3. Reform use of HIPAA  privacy laws so that valuable family care givers aren’t left out of treatment plans. Parents are often expected to take in their dangerously ill adult child, yet are denied access to changing diagnoses or treatments.

4. Implement nationally the RAISE program, an early intervention program with wrap around services that is now in use in some parts of the country.

5. For people diagnosed with schizophrenia, use Clozapine earlier in treatment rather than having a person wait until they’ve failed on other drugs…it works! The medication has been linked to a dangerous side effect, but that link has come under serious scrutiny. Again, as with HIPAA implementation and commitment laws, well-meaning restrictions on this medication cause it to be very much underutilized, and lives are being allowed to suffer when they could be greatly improved. My brother finally was treated with Clozapine and it did help him.

6. Use cognitive enhancement therapies as soon as possible. Get it covered by insurance. Most of the difficulties a long-term sufferer of serious mental illness encounters, even after psychosis has subsided, is due to cognitive damage. CET  may help them recover.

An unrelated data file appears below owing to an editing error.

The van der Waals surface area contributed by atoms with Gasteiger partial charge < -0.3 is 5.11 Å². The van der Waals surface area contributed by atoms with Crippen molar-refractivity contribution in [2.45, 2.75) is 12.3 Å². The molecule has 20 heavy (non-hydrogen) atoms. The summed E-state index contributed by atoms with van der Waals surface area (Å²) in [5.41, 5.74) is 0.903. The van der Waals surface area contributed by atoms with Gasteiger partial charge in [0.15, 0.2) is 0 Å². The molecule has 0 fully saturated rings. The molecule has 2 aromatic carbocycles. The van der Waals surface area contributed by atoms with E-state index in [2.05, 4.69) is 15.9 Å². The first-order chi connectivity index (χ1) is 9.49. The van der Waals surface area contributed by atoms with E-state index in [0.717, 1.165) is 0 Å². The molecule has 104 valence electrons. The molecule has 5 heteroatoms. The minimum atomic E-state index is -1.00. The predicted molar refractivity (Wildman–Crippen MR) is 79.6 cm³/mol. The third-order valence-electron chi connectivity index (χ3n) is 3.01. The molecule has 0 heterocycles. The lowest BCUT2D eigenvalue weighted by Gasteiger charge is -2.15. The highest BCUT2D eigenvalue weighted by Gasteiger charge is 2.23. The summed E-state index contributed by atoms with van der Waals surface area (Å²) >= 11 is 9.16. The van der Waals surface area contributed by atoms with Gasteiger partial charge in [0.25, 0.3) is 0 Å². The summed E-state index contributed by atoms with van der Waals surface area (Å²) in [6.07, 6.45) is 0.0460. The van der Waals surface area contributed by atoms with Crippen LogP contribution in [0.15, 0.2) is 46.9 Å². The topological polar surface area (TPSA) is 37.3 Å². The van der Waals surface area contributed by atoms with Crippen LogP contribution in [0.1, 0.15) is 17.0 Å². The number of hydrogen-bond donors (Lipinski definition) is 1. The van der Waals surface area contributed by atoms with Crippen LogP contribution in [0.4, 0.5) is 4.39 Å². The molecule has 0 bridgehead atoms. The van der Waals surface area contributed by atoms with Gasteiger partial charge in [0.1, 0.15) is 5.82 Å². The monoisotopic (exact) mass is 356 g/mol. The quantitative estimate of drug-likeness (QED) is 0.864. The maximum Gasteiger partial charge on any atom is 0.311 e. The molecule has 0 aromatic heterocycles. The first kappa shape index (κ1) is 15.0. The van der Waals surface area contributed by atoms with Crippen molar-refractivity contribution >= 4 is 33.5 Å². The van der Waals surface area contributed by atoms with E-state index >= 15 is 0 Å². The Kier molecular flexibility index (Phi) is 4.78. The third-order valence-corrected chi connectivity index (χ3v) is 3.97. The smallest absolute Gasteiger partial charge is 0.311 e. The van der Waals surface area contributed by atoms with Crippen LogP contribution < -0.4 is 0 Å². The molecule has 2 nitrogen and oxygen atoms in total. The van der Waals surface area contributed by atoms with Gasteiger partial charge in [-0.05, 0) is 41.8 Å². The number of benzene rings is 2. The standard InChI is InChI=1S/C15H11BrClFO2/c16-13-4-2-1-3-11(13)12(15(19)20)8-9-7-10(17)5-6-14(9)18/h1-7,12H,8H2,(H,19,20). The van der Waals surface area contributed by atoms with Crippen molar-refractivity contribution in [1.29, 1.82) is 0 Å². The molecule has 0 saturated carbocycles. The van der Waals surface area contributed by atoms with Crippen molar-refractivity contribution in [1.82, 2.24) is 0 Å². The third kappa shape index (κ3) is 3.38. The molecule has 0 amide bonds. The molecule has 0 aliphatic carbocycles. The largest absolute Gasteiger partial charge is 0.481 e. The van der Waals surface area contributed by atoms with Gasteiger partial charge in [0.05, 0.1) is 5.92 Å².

7. Municipalities should make sure that training such as that included in LEAP training is provided for all medical and police personnel, to prevent tragedies when they are called to help.

8. Follow up repeal or serious modification of the IMD exclusion, with permanent supportive housing–-not just once-a-week social worker visits–-for those most seriously disabled from mental illness, people like my brother.

9.  Make sure your school system has trained counselors and senior staff in how to recognize the signs of onset of schizophrenia and bi-polar disorder, and that they maintain a list of professional to refer parents to for help. The onset of these diseases is usually late adolescence, and educators are often in a position to help parents seek help and the student’s inclusion in programs such as the RAISE program, noted above.